• I look longer at each high quality company I research
  • Required reading:
    • Warren Buffett’s Letter to Shareholders (1977-Present)
    • Warren Buffett’s Letter to Partners (1959-1969)
    • The Snowball: Warren Buffett and the Business of Life
    • Buffett: The Making of An American Capitalist
    • Poor Charlie’s Almanack
    • Common Stocks and Uncommon Profits (by Phil Fisher)
    • The Interpretation of Financial Statements (by Ben Graham)
    • The Intelligent Investor (1949 Edition)
    • Security Analysis (1940 Edition)
    • Benjamin Graham on Investing
    • Benjamin Graham: The Memoirs of the Dean of Wall Street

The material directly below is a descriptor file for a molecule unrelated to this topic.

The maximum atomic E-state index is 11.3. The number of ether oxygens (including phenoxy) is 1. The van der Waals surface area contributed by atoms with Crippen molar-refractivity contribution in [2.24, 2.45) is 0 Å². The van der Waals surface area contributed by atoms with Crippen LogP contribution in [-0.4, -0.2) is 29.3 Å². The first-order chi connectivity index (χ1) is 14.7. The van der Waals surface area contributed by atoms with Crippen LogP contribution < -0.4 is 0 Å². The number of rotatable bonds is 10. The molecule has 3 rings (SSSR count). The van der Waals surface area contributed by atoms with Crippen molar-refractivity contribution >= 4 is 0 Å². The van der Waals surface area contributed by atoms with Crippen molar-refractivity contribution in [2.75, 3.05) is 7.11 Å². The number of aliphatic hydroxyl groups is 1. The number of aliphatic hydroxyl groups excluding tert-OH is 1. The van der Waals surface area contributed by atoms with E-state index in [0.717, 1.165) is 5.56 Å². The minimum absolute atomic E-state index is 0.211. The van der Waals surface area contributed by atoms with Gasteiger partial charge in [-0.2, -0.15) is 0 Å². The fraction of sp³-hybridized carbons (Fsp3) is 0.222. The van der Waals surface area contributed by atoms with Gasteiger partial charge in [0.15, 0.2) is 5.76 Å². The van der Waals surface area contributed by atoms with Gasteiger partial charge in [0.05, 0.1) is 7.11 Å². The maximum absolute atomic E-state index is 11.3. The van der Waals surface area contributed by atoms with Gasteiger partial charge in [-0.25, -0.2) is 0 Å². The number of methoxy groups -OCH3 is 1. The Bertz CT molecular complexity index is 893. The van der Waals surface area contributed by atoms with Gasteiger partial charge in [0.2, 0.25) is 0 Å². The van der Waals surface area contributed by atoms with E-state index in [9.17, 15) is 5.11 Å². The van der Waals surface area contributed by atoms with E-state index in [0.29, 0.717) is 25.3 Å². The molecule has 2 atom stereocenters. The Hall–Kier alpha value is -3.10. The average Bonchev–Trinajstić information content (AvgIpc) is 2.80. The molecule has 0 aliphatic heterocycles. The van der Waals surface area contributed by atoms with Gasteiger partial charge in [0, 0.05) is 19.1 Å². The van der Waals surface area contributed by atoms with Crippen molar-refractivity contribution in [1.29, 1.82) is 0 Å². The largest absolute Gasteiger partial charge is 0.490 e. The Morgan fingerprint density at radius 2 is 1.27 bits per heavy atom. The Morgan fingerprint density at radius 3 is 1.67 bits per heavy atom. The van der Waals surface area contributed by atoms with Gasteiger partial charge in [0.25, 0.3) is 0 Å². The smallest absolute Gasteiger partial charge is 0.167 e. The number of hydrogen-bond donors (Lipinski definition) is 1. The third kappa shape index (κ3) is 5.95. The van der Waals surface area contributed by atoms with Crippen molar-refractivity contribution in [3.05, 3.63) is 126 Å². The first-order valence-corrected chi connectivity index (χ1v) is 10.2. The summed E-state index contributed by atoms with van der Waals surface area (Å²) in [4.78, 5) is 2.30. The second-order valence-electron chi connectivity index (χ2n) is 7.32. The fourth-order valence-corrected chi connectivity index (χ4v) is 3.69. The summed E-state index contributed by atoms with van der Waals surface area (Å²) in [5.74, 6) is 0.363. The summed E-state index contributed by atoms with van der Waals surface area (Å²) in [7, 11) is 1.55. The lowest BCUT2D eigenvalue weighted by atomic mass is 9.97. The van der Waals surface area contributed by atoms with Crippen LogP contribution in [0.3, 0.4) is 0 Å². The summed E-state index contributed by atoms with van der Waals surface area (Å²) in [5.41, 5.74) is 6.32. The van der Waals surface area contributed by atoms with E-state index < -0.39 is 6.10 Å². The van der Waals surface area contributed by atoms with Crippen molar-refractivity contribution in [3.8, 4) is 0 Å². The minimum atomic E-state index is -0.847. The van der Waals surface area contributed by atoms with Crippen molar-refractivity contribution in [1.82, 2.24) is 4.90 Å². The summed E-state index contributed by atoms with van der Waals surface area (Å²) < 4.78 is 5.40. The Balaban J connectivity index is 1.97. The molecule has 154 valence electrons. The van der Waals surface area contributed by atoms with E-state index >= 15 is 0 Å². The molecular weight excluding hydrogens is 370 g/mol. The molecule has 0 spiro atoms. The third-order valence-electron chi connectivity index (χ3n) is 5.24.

• One Up on Wall Street (by Peter Lynch)
    • Beating the Street (by Peter Lynch)
    • You Can Be a Stock Market Genius (by Joel Greenblatt)
    • The Little Book That Beats the Market (by Joel Greenblatt)
    • There’s Always Something to Do (about Peter Cundill)
    • The Money Masters
    • Money Masters of Our Time
    • Hidden Champions of the Twenty-First Century
    • Jim Collins Books: Built to Last, Good to Great, How the Mighty Fall, and Great by Choice
    • Distant Force (about Henry Singleton)
    • Kuhn’s The Structure of Scientific Revolutions and The Essential Tension
  • Specific reading on extreme market conditions:
    • The Big Short
    • Too Big to Fail
    • This Time is Different
    • When Genius Failed
    • The Panic of 1907
  • Knowing about historical episodes is understanding what the paper looked like every morning to folks who were as blind to the future as you are now